Academic journal article The Cato Journal

The Coasean Framework of the New York City Watershed Agreement

Academic journal article The Cato Journal

The Coasean Framework of the New York City Watershed Agreement

Article excerpt

Over 50 years ago, in "The Problem of Social Cost," Ronald Coase (1960) attempted to reorient the economics profession's treatment of externalities. He wanted to draw economists' attention away from the world of pure competition as a policy standard and investigate the consequences of transaction costs and property rights for the operation of markets. In 1991, he was awarded the Nobel prize in economics "for his discovery and clarification of the significance of transaction costs and property rights for the institutional structure and functioning of the economy" (Royal Swedish Academy of Sciences 1991). The Academy cited both his 1960 article and his 1937 article "The Nature of the Firm."

Still, critics question both the relevance and applicability of the Coasean framework for analyzing, explaining, and ameliorating harmful effects associated with economic activities, reflecting the degree to which the profession's treatment has remained unchanged. Nalebuff (1997: 35-37), for example, has argued that for environmental problems "as the scope of the externality affects more and more people, it becomes increasingly difficult to assign property rights." Moreover, "even when property rights have been assigned, exclusion is difficult if not impossible." In this article, we argue that the New York City Watershed Memorandum of Agreement (MOA) proves the usefulness of the Coasean framework--even when there are a large number of affected parties from nonpoint source pollution.

In 1997, nearly a decade after the Environmental Protection Agency ordered New York City to filter its water to remove contaminants originating in upper New York State watersheds, NYC entered into a MOA involving the State of New York, a number of local governments and environmental groups in the Catskills, and the EPA. In Coasean terms, the MOA is the consequence of the State of New York's assignment of property rights to the Catskill/Delaware Watershed communities to continue with regional development and current practices, although some of those activities degrade NYC's drinking water. This rights assignment positioned NYC as the responsible party for initiating negotiations and programs protecting the Watershed system. Once responsibility was established, NYC opted to buy lands contributing to water quality degradation (for example, farmlands on riparian corridors), instead of building a multibillion-dollar filtration system. Residents and landowners upstream were compensated for development restrictions incurred from the MOA. New York State's role as mediator eliminated bargaining barriers and effectively reduced the transaction costs of arranging negotiations, demonstrating potential economic benefits to all parties, and providing alternative options to unilateral regulatory decisionmaking.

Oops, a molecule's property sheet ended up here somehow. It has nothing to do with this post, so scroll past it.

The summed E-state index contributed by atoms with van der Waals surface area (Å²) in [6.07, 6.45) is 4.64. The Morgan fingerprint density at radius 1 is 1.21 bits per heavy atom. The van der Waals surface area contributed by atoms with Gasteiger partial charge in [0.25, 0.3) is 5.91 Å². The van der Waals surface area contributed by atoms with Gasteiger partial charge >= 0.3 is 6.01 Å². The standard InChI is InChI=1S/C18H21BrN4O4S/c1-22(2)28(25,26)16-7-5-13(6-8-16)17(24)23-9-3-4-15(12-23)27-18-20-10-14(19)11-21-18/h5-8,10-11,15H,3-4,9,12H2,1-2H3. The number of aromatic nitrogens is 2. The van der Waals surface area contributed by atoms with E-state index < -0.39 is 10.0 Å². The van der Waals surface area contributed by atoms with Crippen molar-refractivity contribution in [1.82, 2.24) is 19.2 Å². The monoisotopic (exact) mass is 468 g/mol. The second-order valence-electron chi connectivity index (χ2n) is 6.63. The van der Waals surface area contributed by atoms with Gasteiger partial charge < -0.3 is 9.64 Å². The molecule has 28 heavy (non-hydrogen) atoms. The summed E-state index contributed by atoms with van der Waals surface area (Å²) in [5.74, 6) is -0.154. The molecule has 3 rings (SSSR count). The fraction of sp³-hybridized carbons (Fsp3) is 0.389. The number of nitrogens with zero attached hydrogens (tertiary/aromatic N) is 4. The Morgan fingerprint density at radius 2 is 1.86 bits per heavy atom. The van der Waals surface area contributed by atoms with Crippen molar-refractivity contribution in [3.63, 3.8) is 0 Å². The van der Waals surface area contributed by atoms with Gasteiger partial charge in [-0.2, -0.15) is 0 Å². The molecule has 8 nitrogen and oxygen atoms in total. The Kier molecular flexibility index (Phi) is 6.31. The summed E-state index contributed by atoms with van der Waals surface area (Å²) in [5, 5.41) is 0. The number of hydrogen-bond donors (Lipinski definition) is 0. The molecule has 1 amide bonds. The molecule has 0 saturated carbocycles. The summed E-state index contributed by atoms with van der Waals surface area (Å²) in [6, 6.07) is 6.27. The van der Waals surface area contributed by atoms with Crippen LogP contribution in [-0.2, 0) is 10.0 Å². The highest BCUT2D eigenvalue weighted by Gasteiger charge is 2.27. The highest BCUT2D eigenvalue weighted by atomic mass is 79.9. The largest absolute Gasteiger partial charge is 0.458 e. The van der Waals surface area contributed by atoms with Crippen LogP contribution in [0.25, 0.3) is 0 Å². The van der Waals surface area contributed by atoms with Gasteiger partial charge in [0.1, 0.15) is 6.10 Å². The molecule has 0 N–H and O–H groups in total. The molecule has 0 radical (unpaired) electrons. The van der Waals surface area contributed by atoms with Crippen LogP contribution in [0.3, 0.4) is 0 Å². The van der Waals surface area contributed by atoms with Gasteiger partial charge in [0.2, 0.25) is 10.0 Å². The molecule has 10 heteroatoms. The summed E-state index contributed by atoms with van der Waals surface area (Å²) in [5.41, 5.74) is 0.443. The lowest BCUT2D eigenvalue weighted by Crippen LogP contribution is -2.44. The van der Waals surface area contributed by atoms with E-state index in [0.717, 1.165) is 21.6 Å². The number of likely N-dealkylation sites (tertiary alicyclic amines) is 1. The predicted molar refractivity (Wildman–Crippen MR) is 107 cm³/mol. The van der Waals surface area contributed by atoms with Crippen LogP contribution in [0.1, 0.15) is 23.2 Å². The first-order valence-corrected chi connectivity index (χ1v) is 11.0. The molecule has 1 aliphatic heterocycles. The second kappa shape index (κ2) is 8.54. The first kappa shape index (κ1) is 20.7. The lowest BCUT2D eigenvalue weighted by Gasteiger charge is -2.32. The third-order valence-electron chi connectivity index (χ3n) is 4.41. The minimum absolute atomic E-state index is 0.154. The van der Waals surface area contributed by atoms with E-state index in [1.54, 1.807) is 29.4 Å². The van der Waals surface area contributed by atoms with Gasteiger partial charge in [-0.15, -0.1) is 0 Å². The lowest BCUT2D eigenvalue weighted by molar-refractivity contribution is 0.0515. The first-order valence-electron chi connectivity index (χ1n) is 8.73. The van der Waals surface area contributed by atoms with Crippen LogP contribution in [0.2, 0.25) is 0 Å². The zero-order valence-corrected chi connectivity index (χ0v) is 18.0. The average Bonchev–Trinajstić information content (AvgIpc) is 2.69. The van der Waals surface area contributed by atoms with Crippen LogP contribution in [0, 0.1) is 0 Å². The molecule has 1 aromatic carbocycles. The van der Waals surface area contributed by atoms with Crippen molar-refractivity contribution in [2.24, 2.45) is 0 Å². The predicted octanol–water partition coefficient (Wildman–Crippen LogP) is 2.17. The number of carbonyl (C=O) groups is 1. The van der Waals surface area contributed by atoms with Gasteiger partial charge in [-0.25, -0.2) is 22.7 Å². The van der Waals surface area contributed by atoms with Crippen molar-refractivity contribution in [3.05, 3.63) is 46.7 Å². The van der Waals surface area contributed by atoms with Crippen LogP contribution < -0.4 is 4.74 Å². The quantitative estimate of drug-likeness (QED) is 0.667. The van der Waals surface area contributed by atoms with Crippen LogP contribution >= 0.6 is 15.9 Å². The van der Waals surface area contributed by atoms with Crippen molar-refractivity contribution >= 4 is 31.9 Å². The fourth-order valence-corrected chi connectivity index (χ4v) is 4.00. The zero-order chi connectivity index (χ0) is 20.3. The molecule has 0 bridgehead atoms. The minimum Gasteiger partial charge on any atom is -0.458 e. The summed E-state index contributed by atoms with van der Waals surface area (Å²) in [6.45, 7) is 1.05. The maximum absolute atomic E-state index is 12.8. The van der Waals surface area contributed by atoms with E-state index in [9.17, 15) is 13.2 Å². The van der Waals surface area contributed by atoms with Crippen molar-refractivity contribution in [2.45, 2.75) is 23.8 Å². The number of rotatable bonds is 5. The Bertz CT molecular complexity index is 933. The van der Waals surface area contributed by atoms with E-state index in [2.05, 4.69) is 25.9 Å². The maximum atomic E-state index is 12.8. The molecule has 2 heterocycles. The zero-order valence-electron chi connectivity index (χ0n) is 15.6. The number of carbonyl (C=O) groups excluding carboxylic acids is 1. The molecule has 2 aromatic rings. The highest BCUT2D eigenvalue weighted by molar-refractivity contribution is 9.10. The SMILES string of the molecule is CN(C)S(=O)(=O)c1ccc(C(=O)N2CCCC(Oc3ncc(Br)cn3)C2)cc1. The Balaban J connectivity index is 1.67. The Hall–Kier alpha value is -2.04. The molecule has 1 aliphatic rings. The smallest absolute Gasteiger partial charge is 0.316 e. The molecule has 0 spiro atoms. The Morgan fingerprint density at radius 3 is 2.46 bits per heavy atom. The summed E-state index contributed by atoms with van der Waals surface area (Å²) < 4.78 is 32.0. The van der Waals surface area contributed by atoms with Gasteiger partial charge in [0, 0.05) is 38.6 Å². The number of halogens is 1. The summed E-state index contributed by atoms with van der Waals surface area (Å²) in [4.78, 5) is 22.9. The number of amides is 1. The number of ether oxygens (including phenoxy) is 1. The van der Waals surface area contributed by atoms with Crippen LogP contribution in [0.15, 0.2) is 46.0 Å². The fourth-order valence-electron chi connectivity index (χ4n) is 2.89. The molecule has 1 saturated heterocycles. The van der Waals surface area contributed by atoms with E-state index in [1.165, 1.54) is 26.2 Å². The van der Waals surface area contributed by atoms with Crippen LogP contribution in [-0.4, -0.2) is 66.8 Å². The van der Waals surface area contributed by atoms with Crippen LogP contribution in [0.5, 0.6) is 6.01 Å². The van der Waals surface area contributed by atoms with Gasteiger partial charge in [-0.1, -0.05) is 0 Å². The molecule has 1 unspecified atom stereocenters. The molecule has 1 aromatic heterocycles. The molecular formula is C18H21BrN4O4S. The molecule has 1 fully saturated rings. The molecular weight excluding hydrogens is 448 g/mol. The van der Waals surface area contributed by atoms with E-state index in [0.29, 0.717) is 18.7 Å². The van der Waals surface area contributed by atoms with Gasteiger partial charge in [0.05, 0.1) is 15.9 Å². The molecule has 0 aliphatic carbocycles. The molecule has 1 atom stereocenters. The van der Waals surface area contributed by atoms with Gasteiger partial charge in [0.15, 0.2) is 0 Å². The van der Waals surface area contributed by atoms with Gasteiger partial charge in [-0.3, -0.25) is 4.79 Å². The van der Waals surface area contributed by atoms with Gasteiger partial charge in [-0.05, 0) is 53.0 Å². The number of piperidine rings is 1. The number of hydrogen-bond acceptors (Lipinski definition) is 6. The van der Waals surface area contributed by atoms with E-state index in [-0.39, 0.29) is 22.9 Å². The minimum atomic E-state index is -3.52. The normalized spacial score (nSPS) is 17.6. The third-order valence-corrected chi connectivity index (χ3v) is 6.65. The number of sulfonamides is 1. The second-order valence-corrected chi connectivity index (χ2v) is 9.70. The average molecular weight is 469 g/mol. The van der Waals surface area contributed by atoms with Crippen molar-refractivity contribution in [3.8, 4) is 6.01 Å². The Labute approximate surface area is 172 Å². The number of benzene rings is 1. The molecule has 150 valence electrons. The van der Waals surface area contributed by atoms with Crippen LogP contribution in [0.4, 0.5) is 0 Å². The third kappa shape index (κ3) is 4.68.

Externalities and the Pigouvian Tradition

Externalities exist when the effects of a transaction between two parties spill over to nonparticipants. Effects can be either beneficial (positive externalities) or harmful (negative externalities) to non-participants. When externalities are unaccounted for in the decision-making of the participants, transactions will result in either "too much" or "too line" consumption or production. This very language, which economists use, derives from modern welfare economics founded on Pigou's extension of marginal analysis to the utilitarian market-failure analysis of J. S. Mill and Henry Sidgwick (Medema 2009).

In the history of welfare economics, the classical approach to solving negative externality problems, such as pollution, was through the use of regulation, or what Mill (1871) termed "authoritative" solutions, "in which certain types of conduct are prescribed or proscribed" (Medema 2009: 37). Sometimes referred to as "command and control" policies, authoritative solutions prohibit firms from producing a negative externality, require a certain standard of emissions of a negative externality be reached, or require firms to employ specific externality-reducing technologies, all backed by legal penalties. …

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